‘Robot’ is a lesser word crime, but certainly on the crime scene. Yes, there are physical robots than can look like humans. So what? And where no physical robots appear (e.g in robotic process automation (RPA) and cognitive automation deployments) it’s just software. ‘RPA’ itself was a phrase coined for marketing purposes back in 2012. It has been very successful in attracting attention—less so on clarifying exactly what was being sold!
But the word ‘robot’ has deep metaphorical, historical and psychological resonances. Robots are found in Greek, Indian, Chinese and Persian myths, and throughout history. In Greek myth, for example, the gods’ blacksmith, Hephaestus, built the first mortal woman Pandora—possessor of the evils for mankind in her notorious Pandora’s ‘box’. Robot myths are a repository for our anxieties and hopes when it comes to our self-created machines. As the technology becomes more virtual, opaque and less visible, so humans feel the need to make sense of the machines by rendering them in physical form. This appears to be a deep-set, human psychological need, not easily circumvented, or substituted for. But how misleading is it to think in that way?
Unfortunately, this metamorphising is not harmless. Much of it has serious consequences. We are in the hands of a technology industry and marketing departments that love moving the vocabulary on to the next big, new thing. The fact is the whole area of automation has become a veritable ‘Tower of Babel’, proliferating terms such as ‘digital workforce’; ‘intelligent automation’; ‘algorithmic certainty’; the catch-all term ‘AI’; and many, many more to come. Basically, we are being seriously oversold to. Buying into technology as solution, we inflate expectations, resulting too often in misapplications and disappointment. Conversely, many become cynical at the hype, and switch off from the real value that can be gained. Furthermore, for individuals, the psychological anxiety generated by the media focus on ‘AI’ can be disproportionate to the actual risks. There are, indeed, lots of bigger things to worry about.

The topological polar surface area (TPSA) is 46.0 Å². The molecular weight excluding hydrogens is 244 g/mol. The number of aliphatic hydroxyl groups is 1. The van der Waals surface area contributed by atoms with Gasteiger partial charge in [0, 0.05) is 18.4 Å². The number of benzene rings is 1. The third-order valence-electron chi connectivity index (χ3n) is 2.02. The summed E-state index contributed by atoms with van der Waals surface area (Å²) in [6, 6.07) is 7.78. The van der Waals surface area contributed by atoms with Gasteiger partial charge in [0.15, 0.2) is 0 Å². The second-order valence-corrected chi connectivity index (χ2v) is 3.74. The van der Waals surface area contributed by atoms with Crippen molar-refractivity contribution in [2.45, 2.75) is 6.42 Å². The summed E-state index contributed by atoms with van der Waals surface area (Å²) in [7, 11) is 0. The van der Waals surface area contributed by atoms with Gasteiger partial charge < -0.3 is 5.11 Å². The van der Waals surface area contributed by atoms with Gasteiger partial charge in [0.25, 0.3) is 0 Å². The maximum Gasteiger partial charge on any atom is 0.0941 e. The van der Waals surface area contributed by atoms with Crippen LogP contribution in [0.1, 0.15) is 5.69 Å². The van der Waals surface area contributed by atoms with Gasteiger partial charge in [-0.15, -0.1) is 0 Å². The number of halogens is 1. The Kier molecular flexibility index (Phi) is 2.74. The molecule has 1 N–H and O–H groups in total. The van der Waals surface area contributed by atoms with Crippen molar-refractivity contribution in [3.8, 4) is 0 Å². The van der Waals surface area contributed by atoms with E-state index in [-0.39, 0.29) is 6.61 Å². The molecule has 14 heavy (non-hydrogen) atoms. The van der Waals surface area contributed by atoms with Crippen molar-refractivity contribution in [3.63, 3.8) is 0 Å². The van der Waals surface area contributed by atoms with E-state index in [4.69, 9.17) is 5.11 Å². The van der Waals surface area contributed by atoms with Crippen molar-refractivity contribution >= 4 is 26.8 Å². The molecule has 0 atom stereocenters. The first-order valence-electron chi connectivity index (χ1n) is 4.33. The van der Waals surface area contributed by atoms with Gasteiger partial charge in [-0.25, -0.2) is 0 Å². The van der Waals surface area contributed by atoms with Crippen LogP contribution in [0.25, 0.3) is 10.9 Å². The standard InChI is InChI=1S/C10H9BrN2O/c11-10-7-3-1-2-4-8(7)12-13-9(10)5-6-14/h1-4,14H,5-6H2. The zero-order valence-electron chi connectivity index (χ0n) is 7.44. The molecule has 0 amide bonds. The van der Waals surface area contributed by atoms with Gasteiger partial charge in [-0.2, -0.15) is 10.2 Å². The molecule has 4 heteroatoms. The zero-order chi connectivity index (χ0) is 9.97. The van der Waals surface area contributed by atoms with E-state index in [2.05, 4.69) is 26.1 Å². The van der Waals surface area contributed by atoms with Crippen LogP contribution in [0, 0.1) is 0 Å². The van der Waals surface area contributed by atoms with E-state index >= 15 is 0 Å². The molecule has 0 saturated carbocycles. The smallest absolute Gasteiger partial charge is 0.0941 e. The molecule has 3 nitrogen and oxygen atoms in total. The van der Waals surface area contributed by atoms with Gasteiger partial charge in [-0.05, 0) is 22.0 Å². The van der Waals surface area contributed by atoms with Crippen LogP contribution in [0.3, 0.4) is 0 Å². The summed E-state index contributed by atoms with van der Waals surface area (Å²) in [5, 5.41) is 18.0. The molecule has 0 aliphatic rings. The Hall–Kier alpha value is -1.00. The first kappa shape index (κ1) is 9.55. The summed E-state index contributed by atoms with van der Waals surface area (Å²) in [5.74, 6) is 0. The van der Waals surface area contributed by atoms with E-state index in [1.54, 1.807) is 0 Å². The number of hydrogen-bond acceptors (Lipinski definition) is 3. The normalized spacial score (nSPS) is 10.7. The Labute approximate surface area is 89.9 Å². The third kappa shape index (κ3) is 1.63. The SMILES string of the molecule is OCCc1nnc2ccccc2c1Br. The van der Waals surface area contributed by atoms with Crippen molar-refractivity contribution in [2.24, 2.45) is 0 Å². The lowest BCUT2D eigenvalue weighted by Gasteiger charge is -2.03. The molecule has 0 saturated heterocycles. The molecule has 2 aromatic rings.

Worse still, the misleading metaphor of ‘AI’s’ progressive, human-like qualities drives pessimistic anxieties or optimistic hopes of an ‘AI’ tsunami quickly and massively overwhelming us. This is not going to happen. But the ‘AI’ delusion fuels beliefs that technology will solve all our problems, or, conversely, that a massive job cull will occur as AI replaces humans, rendering human life pointless. The truth is more complex and nuanced. For example, our research suggests that over the next ten years net job loss will be low, but there is going to be considerable disruptive skills shifts. But misdirected emotional energy can push us into the wrong actions and policies at societal, organisational and individual levels.
The massive hype around what is now called ‘artificial intelligence’ needs to be confronted and pointed out. Words and what they represent cannot be totally disassociated and their relationships rendered fluid and moveable in the way that the hype merchants and everyday usage would wish them to be. There are fundamental flaws in thinking going on here. Perhaps we need to recruit a better metaphor. Igor Aleksander, a world expert in ‘AI’, suggested that ‘smart computing’ was a better, if more humble, description of what he had been practicing over the decades. Perhaps we will get a better one from bio-technology? Whatever it is, metaphor provides a fundamental way in which we think and make sense of the world. But it remains vitally important to identify the limits of every metaphor that we live by.
Note: This is a further-developed version of an article published in ‘Forbes Online’ in April 2020
Leslie Willcocksis professor in the department of management at LSE, and co–author of four recent books on service automation. His latest book ‘Becoming Strategic With Robotic Process Automation’, is available to purchase onlione at www.sbpublishing.org.